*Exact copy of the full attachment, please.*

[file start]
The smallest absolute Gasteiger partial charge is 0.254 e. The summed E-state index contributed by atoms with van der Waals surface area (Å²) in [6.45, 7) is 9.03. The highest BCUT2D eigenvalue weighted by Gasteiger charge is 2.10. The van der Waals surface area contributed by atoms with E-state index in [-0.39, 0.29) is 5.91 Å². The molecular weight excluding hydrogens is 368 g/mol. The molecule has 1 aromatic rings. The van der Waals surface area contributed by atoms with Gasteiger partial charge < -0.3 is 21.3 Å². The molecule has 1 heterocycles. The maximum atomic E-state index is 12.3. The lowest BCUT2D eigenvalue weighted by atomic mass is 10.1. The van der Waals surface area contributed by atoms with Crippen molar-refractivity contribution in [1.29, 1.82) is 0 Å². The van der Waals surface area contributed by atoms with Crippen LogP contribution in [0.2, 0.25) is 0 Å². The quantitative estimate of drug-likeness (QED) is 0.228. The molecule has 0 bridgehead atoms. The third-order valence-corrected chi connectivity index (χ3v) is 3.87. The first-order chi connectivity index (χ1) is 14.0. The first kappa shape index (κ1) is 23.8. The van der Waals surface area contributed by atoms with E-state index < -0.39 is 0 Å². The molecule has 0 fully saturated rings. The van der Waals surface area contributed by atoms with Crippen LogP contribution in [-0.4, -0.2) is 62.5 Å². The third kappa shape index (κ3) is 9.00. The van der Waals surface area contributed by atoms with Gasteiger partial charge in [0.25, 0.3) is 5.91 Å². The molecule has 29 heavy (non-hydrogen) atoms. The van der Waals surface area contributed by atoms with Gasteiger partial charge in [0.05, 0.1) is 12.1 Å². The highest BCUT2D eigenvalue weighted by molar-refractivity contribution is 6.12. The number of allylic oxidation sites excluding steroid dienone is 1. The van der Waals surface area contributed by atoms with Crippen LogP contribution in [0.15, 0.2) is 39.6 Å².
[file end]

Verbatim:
The smallest absolute Gasteiger partial charge is 0.254 e. The summed E-state index contributed by atoms with van der Waals surface area (Å²) in [6.45, 7) is 9.03. The highest BCUT2D eigenvalue weighted by Gasteiger charge is 2.10. The van der Waals surface area contributed by atoms with E-state index in [-0.39, 0.29) is 5.91 Å². The molecular weight excluding hydrogens is 368 g/mol. The molecule has 1 aromatic rings. The van der Waals surface area contributed by atoms with Gasteiger partial charge < -0.3 is 21.3 Å². The molecule has 1 heterocycles. The maximum atomic E-state index is 12.3. The lowest BCUT2D eigenvalue weighted by atomic mass is 10.1. The van der Waals surface area contributed by atoms with Crippen molar-refractivity contribution in [1.29, 1.82) is 0 Å². The van der Waals surface area contributed by atoms with Crippen LogP contribution in [0.2, 0.25) is 0 Å². The quantitative estimate of drug-likeness (QED) is 0.228. The molecule has 0 bridgehead atoms. The third-order valence-corrected chi connectivity index (χ3v) is 3.87. The first-order chi connectivity index (χ1) is 14.0. The first kappa shape index (κ1) is 23.8. The van der Waals surface area contributed by atoms with E-state index < -0.39 is 0 Å². The molecule has 0 fully saturated rings. The van der Waals surface area contributed by atoms with Crippen LogP contribution in [-0.4, -0.2) is 62.5 Å². The third kappa shape index (κ3) is 9.00. The van der Waals surface area contributed by atoms with Gasteiger partial charge in [0.25, 0.3) is 5.91 Å². The molecule has 29 heavy (non-hydrogen) atoms. The van der Waals surface area contributed by atoms with Gasteiger partial charge in [0.05, 0.1) is 12.1 Å². The highest BCUT2D eigenvalue weighted by molar-refractivity contribution is 6.12. The number of allylic oxidation sites excluding steroid dienone is 1. The van der Waals surface area contributed by atoms with Crippen LogP contribution in [0.15, 0.2) is 39.6 Å².